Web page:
This list is more taken up by ‘dip in and out books’, which can be a nice alternative if you’re short on time, or have just read a few novels in a go. There’s one novel nestled amongst them, too.
Grimms’ Fairy Tales, Brothers Grimm
This is a full collection of the tales, all really quite short, and some the seeds of more modernised fairy tales. The Grimm brothers were collectors of stories, and they then collected together the stories they received and heard from those people they met, hoping to save a folk tale tradition similar to that of other countries around the world.
There was a real mixture in here of stories we now know in a different form, of stories that have survived unchanged, and of tales I have never heard of. I bought this at a performance of a play, years ago, which was Carol Ann Duffy’s interpretation of some of the well-known tales. It’s a lovely little book, and I enjoyed dipping in and out of it.
The Forgotten Garden, Kate Morton
In 1913, a young girl is found abandoned. In 1975, Nell returns to England to investigate her past. In 2005, her granddaughter Nell returns to Cliff Cottage, her surprise inheritance. This took a fairly common form now, of a novel that revisits one family or place throughout the years, but Morton knows how to handle that well. The intrigue was sustained, and little twists kept coming. It was partially quite predictable, but this was made up for by those elements that came more out of the blue.
This book had nice characters, and a lot of well-included historical references. I also enjoyed the stories inserted as little clues throughout. It’s the type of book I’d happily take with me on a weekend away and just enjoy letting the story wash over me.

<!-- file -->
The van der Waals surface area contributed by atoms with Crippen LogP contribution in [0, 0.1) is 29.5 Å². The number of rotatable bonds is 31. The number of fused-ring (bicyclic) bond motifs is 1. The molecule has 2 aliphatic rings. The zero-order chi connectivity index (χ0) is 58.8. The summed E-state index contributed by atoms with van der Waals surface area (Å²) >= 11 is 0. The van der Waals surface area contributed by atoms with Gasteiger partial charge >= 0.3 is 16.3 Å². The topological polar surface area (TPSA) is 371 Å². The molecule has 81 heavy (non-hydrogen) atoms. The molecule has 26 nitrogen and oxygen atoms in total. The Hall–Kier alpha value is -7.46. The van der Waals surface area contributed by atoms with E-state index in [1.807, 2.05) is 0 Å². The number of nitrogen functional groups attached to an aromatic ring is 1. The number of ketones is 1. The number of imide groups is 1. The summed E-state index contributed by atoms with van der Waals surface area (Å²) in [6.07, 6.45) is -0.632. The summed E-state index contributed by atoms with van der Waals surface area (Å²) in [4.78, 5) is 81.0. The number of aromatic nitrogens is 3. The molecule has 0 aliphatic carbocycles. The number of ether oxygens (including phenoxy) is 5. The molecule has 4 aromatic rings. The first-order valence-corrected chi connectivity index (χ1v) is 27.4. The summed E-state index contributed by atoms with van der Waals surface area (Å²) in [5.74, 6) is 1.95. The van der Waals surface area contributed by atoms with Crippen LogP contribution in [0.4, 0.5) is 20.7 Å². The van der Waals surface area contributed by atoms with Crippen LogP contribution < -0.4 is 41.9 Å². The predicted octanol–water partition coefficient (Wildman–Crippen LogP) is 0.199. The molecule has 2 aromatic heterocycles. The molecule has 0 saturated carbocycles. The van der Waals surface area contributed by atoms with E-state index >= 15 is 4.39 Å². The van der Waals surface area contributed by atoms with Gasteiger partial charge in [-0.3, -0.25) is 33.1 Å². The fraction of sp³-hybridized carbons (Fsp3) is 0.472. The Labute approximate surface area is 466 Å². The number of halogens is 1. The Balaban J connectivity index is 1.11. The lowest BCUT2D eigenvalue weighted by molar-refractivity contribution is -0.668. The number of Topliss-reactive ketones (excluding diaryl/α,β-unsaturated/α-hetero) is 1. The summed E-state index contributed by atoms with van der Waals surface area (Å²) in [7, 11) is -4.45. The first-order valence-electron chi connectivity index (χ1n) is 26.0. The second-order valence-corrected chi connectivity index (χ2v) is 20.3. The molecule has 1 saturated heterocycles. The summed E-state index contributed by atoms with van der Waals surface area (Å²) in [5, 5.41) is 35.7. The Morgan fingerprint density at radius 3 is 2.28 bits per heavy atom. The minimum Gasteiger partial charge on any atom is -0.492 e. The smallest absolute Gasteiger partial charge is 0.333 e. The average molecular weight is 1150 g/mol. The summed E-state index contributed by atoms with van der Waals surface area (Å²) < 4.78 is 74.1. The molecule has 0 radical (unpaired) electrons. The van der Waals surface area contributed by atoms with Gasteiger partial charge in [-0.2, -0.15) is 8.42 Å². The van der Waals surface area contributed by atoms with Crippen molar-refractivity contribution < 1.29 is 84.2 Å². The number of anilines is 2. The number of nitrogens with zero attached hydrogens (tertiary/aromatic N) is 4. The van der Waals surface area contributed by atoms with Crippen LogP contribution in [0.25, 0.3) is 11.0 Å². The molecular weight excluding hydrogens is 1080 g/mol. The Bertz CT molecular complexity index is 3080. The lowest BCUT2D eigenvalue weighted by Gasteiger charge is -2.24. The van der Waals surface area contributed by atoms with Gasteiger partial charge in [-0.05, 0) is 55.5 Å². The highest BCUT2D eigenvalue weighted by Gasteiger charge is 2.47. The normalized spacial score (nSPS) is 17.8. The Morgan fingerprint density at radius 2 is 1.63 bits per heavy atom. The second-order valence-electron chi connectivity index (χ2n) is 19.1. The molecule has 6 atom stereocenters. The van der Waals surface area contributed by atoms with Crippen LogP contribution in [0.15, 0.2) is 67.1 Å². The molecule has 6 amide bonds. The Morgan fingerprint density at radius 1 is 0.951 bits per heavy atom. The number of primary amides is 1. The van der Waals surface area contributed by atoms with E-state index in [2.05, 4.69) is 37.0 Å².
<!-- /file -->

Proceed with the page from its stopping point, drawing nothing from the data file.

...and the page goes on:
Love Letters of Great Men and Women, ed Ursula Doyle
This book is exactly what it says on the tin: a book of love letters. Half of the book are letters written by men, and half by women, and every letter has a biographical and contextual blurb before it. The names featured range from kings, queens and writers to anonymous soldiers and their wives.
The book arranges the letters chronologically, and it’s really interesting to see how language and ideas on love and romance have changed. Some letters were quite funny, some seem a bit dismissive, and some pull at the heartstrings. It’s a nice little book to have lying around, or to give as a gift to the type of friend who appreciates little volumes like this.
True Whit, Whitney Port with Sheryl Berk
I’ve recently been clearing out my room and shelves and came across this book that I bought a good few years ago. Who didn’t love The Hills and The City? This is Whitney’s guide to life in your twenties, including jobs, love, friendship, moving away from home, and generally learning to be a grown up. I thought it might be a little bit of a spin-off gimmick, but it’s actually packed with some pretty great advice.
The pictures, as you’d expect, are gorgeous, and it was just a glossy, fun read with some down-to-earth tips. Worth a flick through if you’re a Whitney fan, or just like glossy books about being a young woman!
A mixed bag as always!
What shall I read next?